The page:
“CNT’s role is unique and its impact is pronounced,” said Bruce Katz, Vice President and Director of The Brookings Institution’s Metropolitan Policy Program, which supported CNT’s work on the Index. “It has successfully bridged the gap between innovative practice and smart policy on transportation, housing, energy, climate and a host of other domestic policies. This is a well-deserved honor for decades of quality, provocative, effective work.”
CNT has taken its research and analysis on urban sustainability from Chicago to around the world. In 2008, CNT prepared a first-ever study of location efficiency for Greater London which Prince Charles termed “definitive.”
“Its roots in Chicago region have allowed it to beta test new sustainability tools on the ground that have then gone on to have national and international impact. In this urban century, CNT’s insistent focus on a sustainability rooted in community engagement and place is vital,” said Hank Dittmar, Chief Executive of The Prince’s Foundation for the Built Environment. “The strong partnership that The Prince’s Foundation for the built Environment has had with CNT has been one of mutual learning and reinforcement. The recognition by the MacArthur Foundation will enable CNT to build on its strengths, and will address the critical need for a solid platform from which to launch its social ventures and game changing tools.”
Advancing affordable and efficient communities
“Building a green city takes more than leadership from city government—it takes strong partners in the community,” said Sadhu Johnston, Chief Environmental Officer for the City of Chicago. “CNT has been and continues to be a valuable partner in the development and implementation of Chicago’s Climate Action Plan. Their in-depth analysis, along with their experience in implementing programs in transportation and energy, effectively demonstrate how and why cities are the solution to climate change.”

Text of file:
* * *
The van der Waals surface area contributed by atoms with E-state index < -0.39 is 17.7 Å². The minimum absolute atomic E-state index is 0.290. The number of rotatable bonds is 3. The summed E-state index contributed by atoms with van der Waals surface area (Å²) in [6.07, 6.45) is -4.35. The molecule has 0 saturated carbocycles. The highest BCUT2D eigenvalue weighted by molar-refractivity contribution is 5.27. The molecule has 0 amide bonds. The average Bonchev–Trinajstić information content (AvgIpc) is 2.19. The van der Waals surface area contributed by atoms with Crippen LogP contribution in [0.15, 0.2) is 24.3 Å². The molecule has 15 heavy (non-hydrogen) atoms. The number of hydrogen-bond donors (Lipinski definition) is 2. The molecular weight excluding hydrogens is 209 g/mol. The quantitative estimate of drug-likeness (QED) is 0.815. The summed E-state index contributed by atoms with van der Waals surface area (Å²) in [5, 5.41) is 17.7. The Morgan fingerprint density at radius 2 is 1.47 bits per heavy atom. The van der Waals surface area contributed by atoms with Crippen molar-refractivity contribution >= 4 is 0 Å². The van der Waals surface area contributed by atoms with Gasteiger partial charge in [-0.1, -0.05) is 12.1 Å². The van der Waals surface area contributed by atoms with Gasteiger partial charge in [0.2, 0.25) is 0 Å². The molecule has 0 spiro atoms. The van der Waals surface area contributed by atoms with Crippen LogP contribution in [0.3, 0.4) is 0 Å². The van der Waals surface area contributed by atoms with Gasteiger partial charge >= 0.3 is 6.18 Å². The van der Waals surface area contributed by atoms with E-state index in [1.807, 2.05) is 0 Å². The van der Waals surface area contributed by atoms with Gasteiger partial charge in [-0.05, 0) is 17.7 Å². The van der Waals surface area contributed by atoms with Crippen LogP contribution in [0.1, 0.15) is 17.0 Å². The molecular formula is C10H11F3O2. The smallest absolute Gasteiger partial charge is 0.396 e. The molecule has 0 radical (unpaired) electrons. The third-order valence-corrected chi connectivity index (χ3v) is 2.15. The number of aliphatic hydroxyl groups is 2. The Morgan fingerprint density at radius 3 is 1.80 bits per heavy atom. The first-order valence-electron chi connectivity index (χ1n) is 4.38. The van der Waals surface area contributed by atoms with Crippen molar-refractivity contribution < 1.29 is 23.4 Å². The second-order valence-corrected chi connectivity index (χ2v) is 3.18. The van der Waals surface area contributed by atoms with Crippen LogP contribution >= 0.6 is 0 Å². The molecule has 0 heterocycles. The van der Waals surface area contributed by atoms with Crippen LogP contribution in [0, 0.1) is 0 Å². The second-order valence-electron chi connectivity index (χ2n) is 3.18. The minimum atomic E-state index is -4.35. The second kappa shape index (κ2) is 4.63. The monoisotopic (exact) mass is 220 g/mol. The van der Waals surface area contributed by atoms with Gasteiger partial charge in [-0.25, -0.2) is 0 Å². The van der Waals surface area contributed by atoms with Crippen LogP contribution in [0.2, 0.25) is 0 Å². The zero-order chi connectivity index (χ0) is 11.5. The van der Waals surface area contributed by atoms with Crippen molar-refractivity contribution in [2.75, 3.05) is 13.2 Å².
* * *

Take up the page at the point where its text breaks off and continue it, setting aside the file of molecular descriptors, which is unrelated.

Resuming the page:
“CNT understands and practices the notion that environmental sustainability must be tied to the economic health of low-income communities,” said Steven McCullough, President and CEO of Bethel New Life, Inc., a nonprofit organization revitalizing communities on Chicago’s West Side. “Its partnership with Bethel New Life over the past 30 years has enabled cutting-edge investments in neighborhoods like West Garfield Park.
“CNT has been with us as we worked with community residents in educating, planning and implementing projects, like transit-oriented investment, that sustain our community’s environment, economic and social base.”
CNT’s programs in sustainable development have had considerable impact:
- I-GOSM, a car-sharing program that serves 30 neighborhoods in Chicago, Evanston and Oak Park, has attracted 12,000 members since it was launched in 2002.
- CNT Energy’s Energy Smart Pricing Plan, which helps residential consumers cut energy costs and reduce their peak energy use through hourly price signals, was adopted by ComEd and other electricity providers in the Midwest.
- The Energy Savers Program offers a one-stop shop for energy audits and loans to finance improvements that substantially reduce natural gas and electricity use in multifamily buildings. Reductions in energy consumption lower the operating costs of rental properties, keeping them affordable for the long term.
“We are truly grateful to the MacArthur Foundation for recognizing the importance of our issues, and for enabling us to build our capacity to respond to the growing interest in our work,” Kathryn Tholin, CNT’s Chief Executive Officer. “As energy efficiency, housing, and sustainable development move to the center of national attention, CNT will continue to provide reliable analysis, creative research, and innovative ideas that have been tested in practice to build more livable and sustainable urban communities.”
CNT will use the MacArthur Award for Creative and Effective Institutions to expand its research capacities, reach a wider national audience, and build its operating reserve.